Tom Lane wrote:
> Don Baccus <dhogaza(at)pacifier(dot)com> writes:
>>Maybe the behavior's implementation defined ... if not, I'd presume SQL3
>> states that a function in the above context is called either once per
>>row or once per query, not sometimes one or sometimes the other.
This is still bothering me so I decided to plunge into the standard
myself. First of all...
> AFAICT, the relevant concept in SQL99 is whether a function is
> "deterministic" or not:
Actually this argument may well apply to the function all within the
subselect or view, but I fail to see any language in the standard that
suggests that this trumps the following declaration about the execution
of a <query specification> (what many of us informally refer to as a
(from section 7.12, Query Specification)
a) If T is not a grouped table, then
(I deleted Case i, which refers to standard aggregates like COUNT)
ii) If the <select list> does not include a <set function
specification> that contains a reference to T, then
each <value expression> is applied to each row of T
yielding a table of M rows, where M is the cardinality
of T ...
(FYI a <set function specification> is a standard aggregate like COUNT,
i.e. Case ii pertains to those queries that don't fall into Case i)
ISTM that this quite clearly states that a subselect in a target list
should be applied to each row to be returned in M. I don't see any
waffle-room here. I would have to dig more deeply into the standard's
view regarding VIEW semantics but I would assume it would knit together
in a consistent manner.
For instance, earlier we saw the following exchange between Stephen and Tom:
Stephan Szabo <sszabo(at)megazone23(dot)bigpanda(dot)com> writes:
> > However, I'd think:
> > "select (select nextval from test_seq) from multiple_rows;"
> > should give you different values and doesn't, although
> > "select (select nextval from test_seq where i IS NULL or i IS NOT NULL)
> > from multiple_rows;" does give you different values.
> In the first case, the subselect is visibly not dependent on the outer
> query, so it's evaluated only once; in the second case it has to be
> re-evaluated for each row using that row's value of i.
Note that the standard does not give you this freedom. It says the
<value expression> (in this case the subselect, and yes subselects are
valid <value expressions> in SQL3, at least in my draft) must be applied
to each row.
IMO this means that the optimizer can choose to evaluate the <value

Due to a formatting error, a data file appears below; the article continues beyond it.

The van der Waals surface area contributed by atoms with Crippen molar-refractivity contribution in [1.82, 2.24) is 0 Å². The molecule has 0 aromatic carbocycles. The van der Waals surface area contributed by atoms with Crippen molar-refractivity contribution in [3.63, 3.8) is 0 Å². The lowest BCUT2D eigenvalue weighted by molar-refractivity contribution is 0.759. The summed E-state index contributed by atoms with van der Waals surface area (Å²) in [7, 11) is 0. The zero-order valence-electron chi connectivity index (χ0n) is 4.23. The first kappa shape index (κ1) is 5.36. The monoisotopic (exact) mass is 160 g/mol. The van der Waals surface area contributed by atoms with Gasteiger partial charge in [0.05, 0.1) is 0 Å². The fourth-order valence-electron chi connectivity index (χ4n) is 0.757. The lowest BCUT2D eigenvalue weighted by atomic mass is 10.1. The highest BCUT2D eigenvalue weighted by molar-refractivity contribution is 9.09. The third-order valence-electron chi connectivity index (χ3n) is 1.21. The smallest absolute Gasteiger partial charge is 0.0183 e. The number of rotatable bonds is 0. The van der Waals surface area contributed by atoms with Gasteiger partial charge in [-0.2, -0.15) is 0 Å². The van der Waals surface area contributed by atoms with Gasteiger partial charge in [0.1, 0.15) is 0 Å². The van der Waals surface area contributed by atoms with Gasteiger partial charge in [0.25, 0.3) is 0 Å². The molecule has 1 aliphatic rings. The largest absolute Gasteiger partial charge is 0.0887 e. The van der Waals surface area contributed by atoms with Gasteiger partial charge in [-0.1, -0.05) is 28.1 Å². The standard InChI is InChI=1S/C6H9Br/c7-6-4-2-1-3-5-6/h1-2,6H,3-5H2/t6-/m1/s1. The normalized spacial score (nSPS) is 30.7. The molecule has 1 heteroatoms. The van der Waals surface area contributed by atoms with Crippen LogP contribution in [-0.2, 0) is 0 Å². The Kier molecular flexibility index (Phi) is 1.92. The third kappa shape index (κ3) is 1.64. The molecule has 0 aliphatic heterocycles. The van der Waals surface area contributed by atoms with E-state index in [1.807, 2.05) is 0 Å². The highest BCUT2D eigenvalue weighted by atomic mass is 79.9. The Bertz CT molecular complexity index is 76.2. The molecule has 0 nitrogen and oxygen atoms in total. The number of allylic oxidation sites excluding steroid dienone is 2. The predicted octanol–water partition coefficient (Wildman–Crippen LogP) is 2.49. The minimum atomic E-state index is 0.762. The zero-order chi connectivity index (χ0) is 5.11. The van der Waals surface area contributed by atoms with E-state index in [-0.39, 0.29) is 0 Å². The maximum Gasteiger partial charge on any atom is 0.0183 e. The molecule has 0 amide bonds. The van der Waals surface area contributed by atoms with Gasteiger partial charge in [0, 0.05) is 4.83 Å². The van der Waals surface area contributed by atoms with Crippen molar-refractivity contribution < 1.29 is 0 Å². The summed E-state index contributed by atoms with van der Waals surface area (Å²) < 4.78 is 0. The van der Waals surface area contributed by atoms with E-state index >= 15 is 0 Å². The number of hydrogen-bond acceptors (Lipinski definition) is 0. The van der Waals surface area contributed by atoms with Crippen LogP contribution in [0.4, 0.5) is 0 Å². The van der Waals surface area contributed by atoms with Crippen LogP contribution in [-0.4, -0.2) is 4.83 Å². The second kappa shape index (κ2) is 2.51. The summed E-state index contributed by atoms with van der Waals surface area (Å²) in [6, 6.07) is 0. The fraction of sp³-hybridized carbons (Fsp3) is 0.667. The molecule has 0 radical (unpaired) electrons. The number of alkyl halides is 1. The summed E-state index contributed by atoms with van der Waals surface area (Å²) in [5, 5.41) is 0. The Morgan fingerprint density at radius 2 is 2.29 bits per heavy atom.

expression> once only if it knows for certain that multiple calls will
return the same value. For example "my_cachable_function()", not
"my_uncachable_function()" or "nextval()".
Or IMO a view built using a non-cachable function.
In other words it can only suppress evaluation if it can be certain that
doing so doesn't change the result.
Another nit-pick, the claim's not even strictly true. "i IS NULL OR i
IS NOT NULL" can be folded to true, so the subselect's not "visibly
dependent on i". In fact, it is quite visibly *not* dependent on the
outer query. PG just isn't smart enough to fold the boolean expression
into the known value "true".
It's this kind of uncertainty that makes the current behavior so ...
ugly. You get different answers depending on various optimization
values, the complexity of the query, etc.
ISTM that the standard is quite clearly worded to avoid this unpleasantness.
> It looks to me like the spec does NOT attempt to nail down the behavior
> of non-deterministic functions; in the places where they talk about
> non-deterministic functions at all, it's mostly to forbid their use in
> contexts where nondeterminism would affect the final result. Otherwise
> the results are implementation-dependent.
I've been looking at a few of the "non-deterministic" clauses in the
General Rules, out of curiousity.
They generally aren't involved with the execution or non-execution of
expressions. Ordering of execution is in many cases non-deterministic
and implementation-dependent. There are plenty of General Rules of this
We also have this big gaping black hole of non-determinism due to
character set collation.
In other words:
order by foo;
is non-deterministic (we don't know the order in which the rows will be
returned) if foo is a character type. This can even be true within
implementations, for instance in PG it changes with when you change
locales (and have locale support enabled).
However, it seems clear that:
select foo, my_function()
order by foo;
requires my_function() to be called for every row - we just can't depend
on the order in which it will be applied to those rows in the case where
foo is a character type. Of course, iscachable tells the optimizer that
it's OK to just call it once but that's an extension outside SQL3's
Obviously if you run this query over and over again with the same
collation order the "order by" is deterministic. The non-determinism is
in respect to the portability of the query to implementations built on
differing character sets.
I'm just not seeing justification for claiming that Section 7.12 can be
ignored if the subselect or view happens to contain a function that's
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